Energy and Water Research Survey Could Lead to ENERGY STAR Certification for Apartments


Image Depicting Energy Efficiency in the HomeThat iconic blue ENERGY STAR® sticker could be coming to your apartment property soon.

Industry officials are hopeful that a voluntary Multifamily Energy and Water Research Survey, which deadlines Nov. 1, will be the first step in the development of a universal ENERGY STAR energy performance scale and certification available for all multifamily properties.

The goal of the survey is to conduct market research on apartment properties and analyze energy and water usage and related costs paid by owners and tenants and to support a partnership with the EPA to explore the development of an ENERGY STAR 1-100 rating system for multifamily properties.

The survey, which began in June, asks property owners to provide information about a property’s physical layout as well as energy and water cost and consumption for 12 consecutive months covering 2011. The survey’s summary findings will be placed into a report and made available to those who complete the survey. Results could be made available as early as 2013.

The voluntary survey — which is being conducted by ICF International and is endorsed by the Commercial Real Estate Finance Council, the National Multi Housing Council, Urban Land Institute, and Fannie Mae Multifamily Business — is part of a broader national effort to understand trends in energy and water consumption and costs in multifamily properties.

According to the NMHC, the research project offers value to the apartment industry in a number of ways. Not only will it offer key takeaways for multifamily property owners and managers, but it also will help establish some benchmarks so that, in the future, lenders may consider energy and water usage among their underwriting criteria and provide more attractive financing terms for developers incorporating energy and water saving techniques and features.

Currently, apartment properties other than high rises can’t get an energy efficiency rating as a whole but many advertise ENERGY STAR features to attract environmentally-minded residents. An ENERGY STAR-labeled property could be icing on the cake in the lease-up race, according to industry experts.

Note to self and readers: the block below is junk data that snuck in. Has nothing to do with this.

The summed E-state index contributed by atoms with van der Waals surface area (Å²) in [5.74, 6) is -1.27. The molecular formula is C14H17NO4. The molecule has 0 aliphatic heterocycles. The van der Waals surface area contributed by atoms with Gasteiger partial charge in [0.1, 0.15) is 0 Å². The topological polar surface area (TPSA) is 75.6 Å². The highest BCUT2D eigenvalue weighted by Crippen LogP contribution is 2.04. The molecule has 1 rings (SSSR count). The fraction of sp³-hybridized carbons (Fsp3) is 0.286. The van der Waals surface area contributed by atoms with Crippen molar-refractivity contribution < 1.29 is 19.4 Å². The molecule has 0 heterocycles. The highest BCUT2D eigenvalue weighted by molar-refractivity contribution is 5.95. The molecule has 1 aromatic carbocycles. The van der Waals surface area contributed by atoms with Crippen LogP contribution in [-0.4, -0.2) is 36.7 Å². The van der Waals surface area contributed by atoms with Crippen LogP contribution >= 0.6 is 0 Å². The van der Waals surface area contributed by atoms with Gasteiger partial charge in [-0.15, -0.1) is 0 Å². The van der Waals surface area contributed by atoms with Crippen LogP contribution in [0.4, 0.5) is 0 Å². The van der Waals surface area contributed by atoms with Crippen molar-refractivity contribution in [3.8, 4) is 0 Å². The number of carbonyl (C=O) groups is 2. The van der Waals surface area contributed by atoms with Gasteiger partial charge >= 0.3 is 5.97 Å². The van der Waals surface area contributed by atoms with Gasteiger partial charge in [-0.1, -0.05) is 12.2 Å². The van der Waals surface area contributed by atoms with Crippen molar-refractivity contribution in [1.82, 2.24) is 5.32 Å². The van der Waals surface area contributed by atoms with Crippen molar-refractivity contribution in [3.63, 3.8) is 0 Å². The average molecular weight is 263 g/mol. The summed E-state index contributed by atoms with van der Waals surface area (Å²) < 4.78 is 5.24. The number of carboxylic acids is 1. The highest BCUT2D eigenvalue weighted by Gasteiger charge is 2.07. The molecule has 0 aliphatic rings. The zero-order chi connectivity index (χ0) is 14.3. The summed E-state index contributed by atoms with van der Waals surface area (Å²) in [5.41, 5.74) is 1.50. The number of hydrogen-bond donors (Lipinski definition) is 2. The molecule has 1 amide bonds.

Last fall, the Environmental Protection Agency rolled out a rating system for high-rise and substantially rehabilitated properties which is similar to the program available for 15 other building types, among them office buildings, schools, hospitals, residence halls and dormitories and senior care facilities.

The ENERGY STAR program, created in 1992, has been widely successful in promoting energy-efficient products and facilities to reduce greenhouse gas emissions. According to ENERGY STAR’s 2011 annual report, Americans prevented 210 million metric tons of Green House emissions in 2011 alone — equivalent to the annual emissions from 41 million vehicles—and reduced their utility bills by $23 billion.

Time will tell if all multifamily properties and apartment units can get a rating. Participating in the survey is a great way to build momentum to give properties a great marketing tool.

But hurry, the November 1 deadline is nearing.



Contributing Editor, Property Management Insider
President, Ballpark Impressions, LLC

author photo two

Tim Blackwell is a long-time publishing and printing executive in the Dallas/Fort Worth area who writes about the multifamily housing and transportation industries. He has contributed numerous articles to Property Management Insider, and worked as a newspaper reporter in the D/FW area. Blackwell is president of Ballpark Impressions, and publishes the Cowcatcher Magazine. He is a member of the Fort Worth Chapter/Society of Professional Journalists.

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